This month represented another stepping stone in the long diplomatic march toward a prospective international climate change agreement in Paris in December. In the Bavarian Alps on June 7-8, the G-7 countries agreed on a communiqué reiterating their support for the goal of limiting climate change to below 2 degrees Celsius—compared to pre-industrial baseline levels—and pledging complete decarbonization of the global economy by 2100.
The G-7 countries also restated their commitment to a promise that they have been making repeatedly since the Copenhagen climate accord talks in December 2009. Developed nations pledged billions of dollars a year in financial assistance to help developing countries jumpstart carbon emissions cuts to mitigate climate change and implement projects to adapt and prepare for its effects. This aid is essential for developing nations, whose resources are focused on critical poverty alleviation goals, to grow their economies sustainably. Many developing nations have tied the strength of their emissions reductions pledges to this funding. After a long period of inactivity, the instrument for channeling that financial commitment, the Green Climate Fund (GCF), backed by $10.2 billion in pledges, is ready to start operations, pending the approval of specific projects.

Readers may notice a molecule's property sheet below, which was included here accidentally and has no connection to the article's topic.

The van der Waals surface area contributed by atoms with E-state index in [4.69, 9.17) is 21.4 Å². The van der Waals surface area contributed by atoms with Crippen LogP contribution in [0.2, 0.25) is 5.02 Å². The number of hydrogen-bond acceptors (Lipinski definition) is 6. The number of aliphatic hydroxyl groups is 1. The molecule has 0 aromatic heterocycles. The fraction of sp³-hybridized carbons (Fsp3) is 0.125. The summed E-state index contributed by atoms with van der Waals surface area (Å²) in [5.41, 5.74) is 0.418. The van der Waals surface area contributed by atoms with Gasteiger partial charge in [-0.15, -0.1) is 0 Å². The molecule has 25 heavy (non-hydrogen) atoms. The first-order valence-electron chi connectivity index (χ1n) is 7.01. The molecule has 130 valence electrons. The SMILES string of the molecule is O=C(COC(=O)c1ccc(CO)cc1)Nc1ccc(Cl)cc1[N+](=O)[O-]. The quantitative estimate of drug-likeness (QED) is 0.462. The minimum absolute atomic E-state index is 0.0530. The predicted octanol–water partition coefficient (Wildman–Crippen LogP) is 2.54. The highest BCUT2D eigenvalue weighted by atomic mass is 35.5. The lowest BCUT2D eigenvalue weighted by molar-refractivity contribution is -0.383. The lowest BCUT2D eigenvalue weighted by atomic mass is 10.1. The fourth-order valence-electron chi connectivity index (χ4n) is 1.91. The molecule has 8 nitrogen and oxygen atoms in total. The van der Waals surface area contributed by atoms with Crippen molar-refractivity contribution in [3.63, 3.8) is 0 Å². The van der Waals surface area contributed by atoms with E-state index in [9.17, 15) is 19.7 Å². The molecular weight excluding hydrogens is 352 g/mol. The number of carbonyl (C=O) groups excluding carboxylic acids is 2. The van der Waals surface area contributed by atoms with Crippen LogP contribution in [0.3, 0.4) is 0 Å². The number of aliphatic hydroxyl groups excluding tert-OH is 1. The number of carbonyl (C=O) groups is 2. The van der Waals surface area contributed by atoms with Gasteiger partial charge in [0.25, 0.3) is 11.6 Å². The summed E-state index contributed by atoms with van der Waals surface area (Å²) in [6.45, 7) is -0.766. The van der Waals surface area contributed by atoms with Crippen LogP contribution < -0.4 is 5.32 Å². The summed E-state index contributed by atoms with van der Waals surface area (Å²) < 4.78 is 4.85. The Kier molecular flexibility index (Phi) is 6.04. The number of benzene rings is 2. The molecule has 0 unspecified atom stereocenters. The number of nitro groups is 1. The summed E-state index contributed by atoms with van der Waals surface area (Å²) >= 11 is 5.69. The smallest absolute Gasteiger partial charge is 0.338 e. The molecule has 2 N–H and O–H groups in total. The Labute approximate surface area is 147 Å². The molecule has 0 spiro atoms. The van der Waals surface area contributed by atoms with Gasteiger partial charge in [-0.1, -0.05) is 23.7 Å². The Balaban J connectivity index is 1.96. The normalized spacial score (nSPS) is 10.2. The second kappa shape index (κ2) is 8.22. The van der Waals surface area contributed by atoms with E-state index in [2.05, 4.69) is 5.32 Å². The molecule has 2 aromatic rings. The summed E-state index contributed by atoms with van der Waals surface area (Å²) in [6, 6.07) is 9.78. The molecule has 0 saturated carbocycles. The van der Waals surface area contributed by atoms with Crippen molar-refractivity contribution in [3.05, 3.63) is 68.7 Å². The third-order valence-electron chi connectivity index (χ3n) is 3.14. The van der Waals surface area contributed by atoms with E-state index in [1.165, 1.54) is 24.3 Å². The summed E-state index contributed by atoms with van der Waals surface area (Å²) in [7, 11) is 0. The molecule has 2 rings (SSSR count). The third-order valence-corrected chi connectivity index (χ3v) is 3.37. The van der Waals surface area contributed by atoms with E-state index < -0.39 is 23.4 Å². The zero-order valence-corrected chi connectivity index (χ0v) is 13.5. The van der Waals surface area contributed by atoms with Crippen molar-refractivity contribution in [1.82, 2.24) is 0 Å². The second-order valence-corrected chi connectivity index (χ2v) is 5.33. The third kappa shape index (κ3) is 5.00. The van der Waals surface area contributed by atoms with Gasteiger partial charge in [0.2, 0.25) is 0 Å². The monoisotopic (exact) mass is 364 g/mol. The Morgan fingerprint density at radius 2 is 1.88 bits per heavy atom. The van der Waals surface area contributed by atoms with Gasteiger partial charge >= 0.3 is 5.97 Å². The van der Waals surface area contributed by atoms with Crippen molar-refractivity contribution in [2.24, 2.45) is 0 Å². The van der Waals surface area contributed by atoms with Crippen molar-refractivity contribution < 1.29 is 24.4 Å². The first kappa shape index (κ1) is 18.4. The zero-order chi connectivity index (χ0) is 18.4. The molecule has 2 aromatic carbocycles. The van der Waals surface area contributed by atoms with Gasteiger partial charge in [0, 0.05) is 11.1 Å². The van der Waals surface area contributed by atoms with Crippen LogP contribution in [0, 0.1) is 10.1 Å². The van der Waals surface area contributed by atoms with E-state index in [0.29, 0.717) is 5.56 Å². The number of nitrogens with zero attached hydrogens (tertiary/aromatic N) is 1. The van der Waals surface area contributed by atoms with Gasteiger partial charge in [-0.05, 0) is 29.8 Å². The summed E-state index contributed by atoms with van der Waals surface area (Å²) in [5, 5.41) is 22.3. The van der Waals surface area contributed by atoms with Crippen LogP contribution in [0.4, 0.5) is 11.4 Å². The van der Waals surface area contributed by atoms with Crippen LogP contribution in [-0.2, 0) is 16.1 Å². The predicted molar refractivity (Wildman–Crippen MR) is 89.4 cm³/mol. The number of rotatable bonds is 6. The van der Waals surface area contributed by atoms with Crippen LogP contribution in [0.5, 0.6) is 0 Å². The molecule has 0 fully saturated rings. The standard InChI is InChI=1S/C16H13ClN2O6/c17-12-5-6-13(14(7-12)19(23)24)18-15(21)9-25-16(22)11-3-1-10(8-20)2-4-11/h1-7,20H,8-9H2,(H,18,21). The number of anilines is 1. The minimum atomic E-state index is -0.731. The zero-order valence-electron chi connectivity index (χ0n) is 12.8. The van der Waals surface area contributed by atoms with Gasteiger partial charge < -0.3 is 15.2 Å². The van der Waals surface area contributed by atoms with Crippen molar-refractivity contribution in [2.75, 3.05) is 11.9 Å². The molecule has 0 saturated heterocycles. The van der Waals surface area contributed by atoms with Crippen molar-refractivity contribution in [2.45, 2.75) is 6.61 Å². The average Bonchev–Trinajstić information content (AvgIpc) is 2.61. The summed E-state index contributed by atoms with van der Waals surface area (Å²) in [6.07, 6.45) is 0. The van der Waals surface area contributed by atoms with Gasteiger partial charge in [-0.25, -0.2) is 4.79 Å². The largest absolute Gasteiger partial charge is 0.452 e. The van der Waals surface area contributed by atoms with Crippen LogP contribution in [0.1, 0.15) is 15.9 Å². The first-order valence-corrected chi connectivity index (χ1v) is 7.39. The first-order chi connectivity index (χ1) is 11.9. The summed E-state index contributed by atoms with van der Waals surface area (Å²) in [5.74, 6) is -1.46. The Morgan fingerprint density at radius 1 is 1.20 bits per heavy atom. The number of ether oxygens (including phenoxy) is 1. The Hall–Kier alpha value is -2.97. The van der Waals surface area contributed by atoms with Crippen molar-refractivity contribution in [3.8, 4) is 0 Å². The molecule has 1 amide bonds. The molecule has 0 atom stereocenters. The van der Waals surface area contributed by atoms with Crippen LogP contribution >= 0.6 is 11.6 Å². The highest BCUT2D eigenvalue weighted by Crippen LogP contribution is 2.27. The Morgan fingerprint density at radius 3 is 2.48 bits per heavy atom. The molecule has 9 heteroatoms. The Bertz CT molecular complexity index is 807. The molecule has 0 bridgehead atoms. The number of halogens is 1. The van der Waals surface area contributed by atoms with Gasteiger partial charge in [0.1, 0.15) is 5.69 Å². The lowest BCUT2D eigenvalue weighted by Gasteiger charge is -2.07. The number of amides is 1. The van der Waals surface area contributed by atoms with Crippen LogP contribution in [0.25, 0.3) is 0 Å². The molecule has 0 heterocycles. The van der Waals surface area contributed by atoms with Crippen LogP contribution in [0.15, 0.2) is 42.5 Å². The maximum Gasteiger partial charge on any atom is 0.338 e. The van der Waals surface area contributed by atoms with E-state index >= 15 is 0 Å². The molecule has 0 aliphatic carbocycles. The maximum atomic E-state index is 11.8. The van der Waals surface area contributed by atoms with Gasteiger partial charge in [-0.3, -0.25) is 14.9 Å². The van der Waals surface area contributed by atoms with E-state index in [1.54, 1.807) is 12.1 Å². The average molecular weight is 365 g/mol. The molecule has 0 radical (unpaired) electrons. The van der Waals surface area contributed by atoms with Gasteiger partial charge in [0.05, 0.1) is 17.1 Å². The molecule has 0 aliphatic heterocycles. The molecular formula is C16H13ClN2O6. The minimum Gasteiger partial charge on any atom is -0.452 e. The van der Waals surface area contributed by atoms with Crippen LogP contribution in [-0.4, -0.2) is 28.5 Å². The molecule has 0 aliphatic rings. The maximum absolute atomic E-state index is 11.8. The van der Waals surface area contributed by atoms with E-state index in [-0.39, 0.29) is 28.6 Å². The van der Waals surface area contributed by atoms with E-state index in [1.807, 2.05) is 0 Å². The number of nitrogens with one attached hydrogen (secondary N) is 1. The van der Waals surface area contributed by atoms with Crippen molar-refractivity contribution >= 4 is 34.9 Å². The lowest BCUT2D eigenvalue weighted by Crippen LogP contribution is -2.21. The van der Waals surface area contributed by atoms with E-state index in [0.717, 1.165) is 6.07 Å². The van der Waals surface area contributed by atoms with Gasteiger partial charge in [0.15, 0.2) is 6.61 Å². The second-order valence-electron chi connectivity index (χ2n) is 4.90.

Unfortunately, the fund has come under attack in the United States by conservatives in Congress, who have launched a wider campaign against many of the Obama administration’s climate change priorities, including a climate agreement in Paris. Senators and representatives have spoken dismissively of the fund in the past. Sen. James Inhofe—the Republican chair of the Senate’s Environment and Public Works Committee who threw a snowball on the Senate floor last winter to dispute the existence of climate change—called it a “United Nations slush fund.” It is, in fact, part of the United Nations Framework Convention on Climate Change (UNFCCC), but run by an independent board.